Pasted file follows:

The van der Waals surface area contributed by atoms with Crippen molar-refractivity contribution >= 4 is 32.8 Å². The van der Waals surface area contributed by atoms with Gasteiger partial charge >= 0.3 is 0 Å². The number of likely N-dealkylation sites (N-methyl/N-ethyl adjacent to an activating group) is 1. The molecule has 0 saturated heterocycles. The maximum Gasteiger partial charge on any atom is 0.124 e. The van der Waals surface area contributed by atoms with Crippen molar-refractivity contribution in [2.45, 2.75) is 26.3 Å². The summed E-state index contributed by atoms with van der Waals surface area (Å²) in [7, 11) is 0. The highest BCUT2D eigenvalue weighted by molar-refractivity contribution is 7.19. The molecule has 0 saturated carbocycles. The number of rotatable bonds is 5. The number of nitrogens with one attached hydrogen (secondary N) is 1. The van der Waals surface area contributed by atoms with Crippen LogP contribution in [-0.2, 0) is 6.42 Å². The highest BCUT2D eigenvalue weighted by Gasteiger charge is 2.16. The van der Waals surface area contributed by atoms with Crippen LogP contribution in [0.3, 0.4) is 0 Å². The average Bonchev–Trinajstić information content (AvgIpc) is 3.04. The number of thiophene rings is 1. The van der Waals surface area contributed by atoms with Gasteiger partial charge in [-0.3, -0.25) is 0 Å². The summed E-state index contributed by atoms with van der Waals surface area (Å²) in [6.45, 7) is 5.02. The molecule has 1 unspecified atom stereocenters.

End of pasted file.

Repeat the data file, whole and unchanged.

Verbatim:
The van der Waals surface area contributed by atoms with Crippen molar-refractivity contribution >= 4 is 32.8 Å². The van der Waals surface area contributed by atoms with Gasteiger partial charge >= 0.3 is 0 Å². The number of likely N-dealkylation sites (N-methyl/N-ethyl adjacent to an activating group) is 1. The molecule has 0 saturated heterocycles. The maximum Gasteiger partial charge on any atom is 0.124 e. The van der Waals surface area contributed by atoms with Crippen molar-refractivity contribution in [2.45, 2.75) is 26.3 Å². The summed E-state index contributed by atoms with van der Waals surface area (Å²) in [7, 11) is 0. The highest BCUT2D eigenvalue weighted by molar-refractivity contribution is 7.19. The molecule has 0 saturated carbocycles. The number of rotatable bonds is 5. The number of nitrogens with one attached hydrogen (secondary N) is 1. The van der Waals surface area contributed by atoms with Crippen LogP contribution in [-0.2, 0) is 6.42 Å². The highest BCUT2D eigenvalue weighted by Gasteiger charge is 2.16. The van der Waals surface area contributed by atoms with Crippen LogP contribution in [0.3, 0.4) is 0 Å². The average Bonchev–Trinajstić information content (AvgIpc) is 3.04. The number of thiophene rings is 1. The van der Waals surface area contributed by atoms with Gasteiger partial charge in [-0.3, -0.25) is 0 Å². The summed E-state index contributed by atoms with van der Waals surface area (Å²) in [6.45, 7) is 5.02. The molecule has 1 unspecified atom stereocenters.